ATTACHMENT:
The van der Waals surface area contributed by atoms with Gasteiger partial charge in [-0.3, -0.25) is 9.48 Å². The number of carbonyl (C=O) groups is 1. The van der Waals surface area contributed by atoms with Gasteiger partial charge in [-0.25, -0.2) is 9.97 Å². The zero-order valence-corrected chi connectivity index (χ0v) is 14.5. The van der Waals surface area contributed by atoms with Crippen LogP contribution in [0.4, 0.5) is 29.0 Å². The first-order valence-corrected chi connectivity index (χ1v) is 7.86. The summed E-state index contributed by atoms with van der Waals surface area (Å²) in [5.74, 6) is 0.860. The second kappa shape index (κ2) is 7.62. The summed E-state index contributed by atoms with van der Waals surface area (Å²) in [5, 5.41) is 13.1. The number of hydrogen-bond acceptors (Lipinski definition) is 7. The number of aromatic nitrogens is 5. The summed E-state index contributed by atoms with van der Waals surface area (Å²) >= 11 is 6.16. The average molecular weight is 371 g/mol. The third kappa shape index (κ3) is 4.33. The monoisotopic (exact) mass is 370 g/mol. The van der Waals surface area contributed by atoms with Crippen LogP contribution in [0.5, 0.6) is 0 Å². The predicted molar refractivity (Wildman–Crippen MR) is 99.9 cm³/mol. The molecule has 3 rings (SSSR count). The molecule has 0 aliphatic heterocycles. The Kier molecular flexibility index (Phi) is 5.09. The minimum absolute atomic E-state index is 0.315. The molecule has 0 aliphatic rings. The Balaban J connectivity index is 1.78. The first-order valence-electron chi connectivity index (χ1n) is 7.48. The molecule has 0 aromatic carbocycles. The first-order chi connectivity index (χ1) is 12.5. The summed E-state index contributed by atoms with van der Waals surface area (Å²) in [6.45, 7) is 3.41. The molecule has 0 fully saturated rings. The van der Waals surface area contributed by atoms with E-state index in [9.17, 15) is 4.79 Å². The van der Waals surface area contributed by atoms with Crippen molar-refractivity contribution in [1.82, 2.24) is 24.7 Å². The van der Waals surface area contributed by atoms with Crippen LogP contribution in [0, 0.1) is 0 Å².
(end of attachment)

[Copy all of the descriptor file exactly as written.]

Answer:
The van der Waals surface area contributed by atoms with Gasteiger partial charge in [-0.3, -0.25) is 9.48 Å². The number of carbonyl (C=O) groups is 1. The van der Waals surface area contributed by atoms with Gasteiger partial charge in [-0.25, -0.2) is 9.97 Å². The zero-order valence-corrected chi connectivity index (χ0v) is 14.5. The van der Waals surface area contributed by atoms with Crippen LogP contribution in [0.4, 0.5) is 29.0 Å². The first-order valence-corrected chi connectivity index (χ1v) is 7.86. The summed E-state index contributed by atoms with van der Waals surface area (Å²) in [5.74, 6) is 0.860. The second kappa shape index (κ2) is 7.62. The summed E-state index contributed by atoms with van der Waals surface area (Å²) in [5, 5.41) is 13.1. The number of hydrogen-bond acceptors (Lipinski definition) is 7. The number of aromatic nitrogens is 5. The summed E-state index contributed by atoms with van der Waals surface area (Å²) >= 11 is 6.16. The average molecular weight is 371 g/mol. The third kappa shape index (κ3) is 4.33. The monoisotopic (exact) mass is 370 g/mol. The van der Waals surface area contributed by atoms with Crippen LogP contribution in [0.5, 0.6) is 0 Å². The predicted molar refractivity (Wildman–Crippen MR) is 99.9 cm³/mol. The molecule has 3 rings (SSSR count). The molecule has 0 aliphatic heterocycles. The Kier molecular flexibility index (Phi) is 5.09. The minimum absolute atomic E-state index is 0.315. The molecule has 0 aliphatic rings. The Balaban J connectivity index is 1.78. The first-order valence-electron chi connectivity index (χ1n) is 7.48. The molecule has 0 aromatic carbocycles. The first-order chi connectivity index (χ1) is 12.5. The summed E-state index contributed by atoms with van der Waals surface area (Å²) in [6.45, 7) is 3.41. The molecule has 0 fully saturated rings. The van der Waals surface area contributed by atoms with E-state index in [9.17, 15) is 4.79 Å². The van der Waals surface area contributed by atoms with Crippen molar-refractivity contribution in [1.82, 2.24) is 24.7 Å². The van der Waals surface area contributed by atoms with Crippen LogP contribution in [0, 0.1) is 0 Å².